Blockchain is most commonly associated with cryptocurrencies such as Bitcoin. Data entered on a blockchain is stored in blocks that are linked together in chronological order, making tracing the data’s origins and verifying its authenticity relatively easy.
These features, in addition to its decentralized nature, have led to the technology being embraced across several industries, most notably the financial sector. According to the International Data Corporation (IDC), worldwide spending on blockchain technology across all industries is projected to grow from more than $4 billion in 2020 to more than $14 billion by 2023.
One industry where blockchain is just beginning to make a mark is education. The use of blockchain in education is still in its infancy, with only a handful of institutions adopting the technology. A 2019 survey by the research firm Gartner revealed that only 2% of higher education institutions were using blockchain, while another 18% planned to do so over the next two years.
Currently, the institutions that have adopted blockchain primarily use it to store and share academic records and credentials. However, researchers believe that the technology could revolutionize education in a number of ways: enhancing opportunities for lifelong learning, creating greater efficiencies for educators through smart contracts, and offering students ownership of their academic records, among other benefits. While the possibilities are promising, issues such as data security, scalability, and cost all present challenges to the widespread adoption of blockchain in the education sector.
As the technology continues to evolve, blockchain is likely to play a larger role in the field of education. A bachelor’s degree in computer science can help individuals understand the many ways blockchain can be applied to education and other industries.
How is blockchain used to keep student records?
One widespread use of blockchain in education is record keeping. The number of student records is virtually endless, and verifying academic credentials can be time-consuming, with lots of paper documentation and case-by-case checking. According to a 2019 analysis conducted by Credential Engine, more than 738,000 unique credentials documenting learning can be counted, including degrees, certificates, digital badges, and apprenticeships.
Blockchain can eliminate much of the overhead associated with this process and streamline verification procedures, saving educators and administrators time when it comes to things like transfers between schools or states. Using blockchain, an institution accepting a transfer student could verify their record and the courses they took with a few simple clicks. The same concept applies to record sharing with an employer.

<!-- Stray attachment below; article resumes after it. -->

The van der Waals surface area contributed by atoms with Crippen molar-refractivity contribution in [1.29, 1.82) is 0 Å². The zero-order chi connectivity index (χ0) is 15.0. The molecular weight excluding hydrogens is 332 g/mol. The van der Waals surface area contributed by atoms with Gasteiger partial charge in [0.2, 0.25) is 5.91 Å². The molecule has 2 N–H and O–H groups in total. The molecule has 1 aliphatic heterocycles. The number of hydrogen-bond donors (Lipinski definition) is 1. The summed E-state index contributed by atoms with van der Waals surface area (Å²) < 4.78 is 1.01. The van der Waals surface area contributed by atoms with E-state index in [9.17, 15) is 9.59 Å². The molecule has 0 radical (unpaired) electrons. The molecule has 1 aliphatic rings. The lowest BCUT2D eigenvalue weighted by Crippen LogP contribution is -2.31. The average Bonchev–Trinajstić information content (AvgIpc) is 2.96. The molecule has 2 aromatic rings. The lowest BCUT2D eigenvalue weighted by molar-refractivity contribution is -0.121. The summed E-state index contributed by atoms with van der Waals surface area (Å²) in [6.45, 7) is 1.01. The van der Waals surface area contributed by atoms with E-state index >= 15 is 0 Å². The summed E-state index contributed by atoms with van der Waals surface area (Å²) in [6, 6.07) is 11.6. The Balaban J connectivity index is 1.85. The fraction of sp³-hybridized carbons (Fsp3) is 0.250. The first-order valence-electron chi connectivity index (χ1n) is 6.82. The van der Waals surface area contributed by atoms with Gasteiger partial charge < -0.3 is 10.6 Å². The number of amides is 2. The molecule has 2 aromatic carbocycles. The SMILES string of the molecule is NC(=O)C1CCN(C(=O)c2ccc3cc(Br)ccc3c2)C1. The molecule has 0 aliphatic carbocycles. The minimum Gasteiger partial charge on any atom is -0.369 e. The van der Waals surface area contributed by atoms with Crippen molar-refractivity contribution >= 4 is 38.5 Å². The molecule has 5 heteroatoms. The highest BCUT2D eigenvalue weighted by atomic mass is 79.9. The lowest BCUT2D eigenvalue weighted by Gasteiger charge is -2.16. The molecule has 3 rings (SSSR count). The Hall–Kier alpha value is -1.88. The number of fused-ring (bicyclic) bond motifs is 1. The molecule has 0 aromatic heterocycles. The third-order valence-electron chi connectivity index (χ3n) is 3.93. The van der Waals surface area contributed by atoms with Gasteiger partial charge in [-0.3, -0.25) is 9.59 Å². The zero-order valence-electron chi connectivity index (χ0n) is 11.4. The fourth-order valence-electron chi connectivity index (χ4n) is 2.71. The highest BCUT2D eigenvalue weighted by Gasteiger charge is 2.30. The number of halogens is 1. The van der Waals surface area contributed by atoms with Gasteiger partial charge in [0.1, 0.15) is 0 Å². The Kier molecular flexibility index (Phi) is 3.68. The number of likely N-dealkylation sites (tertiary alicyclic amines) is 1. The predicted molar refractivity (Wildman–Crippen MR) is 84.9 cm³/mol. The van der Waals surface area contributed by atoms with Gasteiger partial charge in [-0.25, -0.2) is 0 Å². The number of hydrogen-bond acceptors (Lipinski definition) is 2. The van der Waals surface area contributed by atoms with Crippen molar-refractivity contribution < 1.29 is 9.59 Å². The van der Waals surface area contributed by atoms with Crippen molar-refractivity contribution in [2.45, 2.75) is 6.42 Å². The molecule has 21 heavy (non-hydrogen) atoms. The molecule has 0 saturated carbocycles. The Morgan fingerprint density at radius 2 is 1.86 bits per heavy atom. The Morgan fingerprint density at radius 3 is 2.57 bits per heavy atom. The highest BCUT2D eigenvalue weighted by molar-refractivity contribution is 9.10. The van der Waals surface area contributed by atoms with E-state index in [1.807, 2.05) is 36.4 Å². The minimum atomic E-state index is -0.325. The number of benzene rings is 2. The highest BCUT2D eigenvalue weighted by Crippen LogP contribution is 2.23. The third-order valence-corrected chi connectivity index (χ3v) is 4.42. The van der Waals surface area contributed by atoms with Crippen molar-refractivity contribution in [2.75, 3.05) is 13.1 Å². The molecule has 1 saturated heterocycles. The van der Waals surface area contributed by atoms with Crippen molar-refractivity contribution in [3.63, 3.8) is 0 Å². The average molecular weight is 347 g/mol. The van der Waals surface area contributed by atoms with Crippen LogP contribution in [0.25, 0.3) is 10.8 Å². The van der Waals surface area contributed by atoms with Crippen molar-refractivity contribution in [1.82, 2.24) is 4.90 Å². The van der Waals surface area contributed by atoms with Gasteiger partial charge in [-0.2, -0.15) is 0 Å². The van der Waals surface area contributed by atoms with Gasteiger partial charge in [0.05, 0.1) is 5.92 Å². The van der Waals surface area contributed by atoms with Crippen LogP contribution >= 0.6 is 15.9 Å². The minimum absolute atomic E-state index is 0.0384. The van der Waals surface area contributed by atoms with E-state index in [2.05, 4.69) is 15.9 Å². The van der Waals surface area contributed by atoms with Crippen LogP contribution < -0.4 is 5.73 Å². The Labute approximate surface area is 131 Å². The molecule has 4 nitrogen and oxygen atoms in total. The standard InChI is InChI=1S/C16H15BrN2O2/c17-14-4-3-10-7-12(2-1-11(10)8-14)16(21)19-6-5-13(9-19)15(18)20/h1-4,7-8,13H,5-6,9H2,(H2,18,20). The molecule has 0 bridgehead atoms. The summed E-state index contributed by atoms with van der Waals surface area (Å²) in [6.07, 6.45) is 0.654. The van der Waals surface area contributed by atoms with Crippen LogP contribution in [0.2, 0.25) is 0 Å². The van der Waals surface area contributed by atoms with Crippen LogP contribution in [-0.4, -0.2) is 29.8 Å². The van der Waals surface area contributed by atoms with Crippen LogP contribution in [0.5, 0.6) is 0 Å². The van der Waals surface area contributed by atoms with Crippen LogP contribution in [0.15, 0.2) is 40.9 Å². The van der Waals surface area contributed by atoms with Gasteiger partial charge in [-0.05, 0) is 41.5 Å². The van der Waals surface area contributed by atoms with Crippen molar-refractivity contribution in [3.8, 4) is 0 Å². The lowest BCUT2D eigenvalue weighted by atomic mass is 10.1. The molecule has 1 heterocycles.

A digital transcript can be highly detailed, containing information about attendance, courses taken, and even the results of specific exams or papers. Those with access to the student’s transcript — other schools or potential employers, for example — can see how they performed on certain assessments. This technology holds value not only for higher education; it could also be useful in primary and secondary education.
Blockchain, and particularly the concept of a permanent digital transcript, also holds great value for lifelong learners. With lifelong learning, education is more borderless and individuals are continuously learning new skills and refining old ones, whether that’s by earning a degree or attaining a certificate or digital badge. Lifelong learning is poised to become increasingly vital in a world marked by technological dynamism, and, as a result, the need for blockchain-based credentialing may also increase.
Blockchain appeals to educators as well, because its very nature makes it resistant to fraud. In blockchain, information is recorded and stored sequentially and given an exact time stamp when it is added to the chain. Previous information entered on the chain — an educational certification, for example — can’t be altered, only amended by adding a new block. This makes tampering with a transcript or falsifying an academic record hard to do. However, the immutability of blockchain can be a double-edged sword, as it also eliminates the possibility of modifying a student’s record for legitimate reasons.